Young children facing behavioral and developmental disorders can learn a lot from play therapys. Things as small as coin rubbing and ice painting can have therapeutic effects on autistic children. 

According to one of the consultants working in the center providing ABA therapy services in Chicago, “autistic children can benefit from the fundamentals of play therapys when used side by side with the best ABA therapy approaches. Therapists can use this combination to build physical and social skills in children. Also, it allows them to connect with other kids of their age and forge relationships.”

So, what exactly is play therapys, and how can you use it in conjunction with ABA therapys to achieve better results? Let’s find out…

Play Therapy Explained

Play therapy was first introduced to provide support to young individuals struggling with depression, anxiety, and other mental health disorders. 

But today, play therapy is exclusively used to provide support to children with autism. 

Play therapy involves different activities that serve as tools for building and improving skills in autistic children. 

A certified play therapist can use playtime to observe the child’s behavior. Based on this research, they can create plans to help children with autism learn new coping mechanisms.  

Types of Play Therapy

A trained play therapist can use directive or non-directive play therapy approaches to observe the child’s behavior. 

Non-directive play therapy uses a more unstructured approach. The child is often left to guide themselves and work through issues without someone’s help or intervention. 

The directive play therapy approach is more organized and guided. The parent or a therapist is there to assist the child at every step. 

Which is better?

Well, it depends. A therapist usually creates a treatment plan based on both these approaches. The non-directive therapy module helps children with autism get freedom and a chance to make their own choices. 

Directive play therapy, on the other hand, helps children to achieve better results under the supervision of their parents or therapist. 

Why Would a Child with Autism Need to See a Play Therapist?

The biggest challenge for autistic children is to maintain a social-communication balance. That’s exactly what they get to learn when their therapist uses play therapy approaches.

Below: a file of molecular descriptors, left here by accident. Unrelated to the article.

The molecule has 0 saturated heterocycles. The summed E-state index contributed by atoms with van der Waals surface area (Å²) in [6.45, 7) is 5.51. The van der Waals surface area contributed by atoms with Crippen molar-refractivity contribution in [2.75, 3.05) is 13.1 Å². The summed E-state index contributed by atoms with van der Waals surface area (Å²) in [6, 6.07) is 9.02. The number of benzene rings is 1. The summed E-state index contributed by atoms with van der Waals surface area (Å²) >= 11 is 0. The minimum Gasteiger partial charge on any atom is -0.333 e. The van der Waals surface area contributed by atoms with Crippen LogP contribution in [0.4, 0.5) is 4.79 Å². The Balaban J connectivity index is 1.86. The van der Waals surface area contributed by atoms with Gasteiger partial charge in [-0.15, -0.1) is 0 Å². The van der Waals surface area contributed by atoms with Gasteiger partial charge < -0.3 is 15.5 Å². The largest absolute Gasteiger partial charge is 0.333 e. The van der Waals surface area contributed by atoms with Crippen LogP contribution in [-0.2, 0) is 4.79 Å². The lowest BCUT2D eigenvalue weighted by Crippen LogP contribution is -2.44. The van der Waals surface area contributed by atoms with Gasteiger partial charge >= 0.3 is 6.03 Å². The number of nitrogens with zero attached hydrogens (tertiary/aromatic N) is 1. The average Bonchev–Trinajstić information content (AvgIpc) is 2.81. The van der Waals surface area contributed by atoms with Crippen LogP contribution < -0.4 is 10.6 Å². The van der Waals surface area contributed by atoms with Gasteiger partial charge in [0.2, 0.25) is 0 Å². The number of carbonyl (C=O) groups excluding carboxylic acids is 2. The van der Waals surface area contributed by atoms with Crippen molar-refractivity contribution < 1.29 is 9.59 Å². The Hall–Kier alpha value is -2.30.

Autistic children find it difficult to relate to others, including their siblings, classmates, and individuals living in their social circles. 

Play therapy enables them to relate to and engage with others through social interaction and sharing. 

Here are a few of the many benefits of using play therapy with your conventional ABA programs:

  • Make children more responsible
  • Reduces anxiety
  • Promotes self- respect
  • Teaches empathy for others
  • Help them express their thoughts and feelings
  • Builds social skills
  • Fosters family relationships

Not only this, but play therapy can also improve motor and language skills. While play therapy is powerful, it is not a replacement for any prescribed medications or treatments. A play therapist can use play therapy alone or alongside different other therapies to achieve better results.  

Play Therapy at Home

Can you engage your child with play therapy at home?

Yes, you surely can. What’s important for you to understand is that your role in your child’s therapy is significant. 

That is why many play therapists prefer to work closely with parents to provide services. They can guide you on play therapy techniques you can implement on your own living room carpets. 

Also, they will introduce you to several video and book programs to help you stay engrossed in what your child is doing. 

Here are a few important things to consider when engaging your child in play therapy at home:

  • Closely monitor your child’s activities
  • Start conversation from your end and comment on things they’re doing
  • Play with your child to help them feel safe and confident
  • Don’t force them to perform any specific action

Finding the Best Play Therapist for Your Child

Looking to find the best therapist for your child? Start your hunt by searching different listings online. You can check reviews on therapists’ websites or follow the recommendation of someone who had a personal experience with any therapist in the past. 

Instead of looking for a play therapist, in particular, try to search for an ABA or occupational therapist who also holds command over the play therapy approaches.

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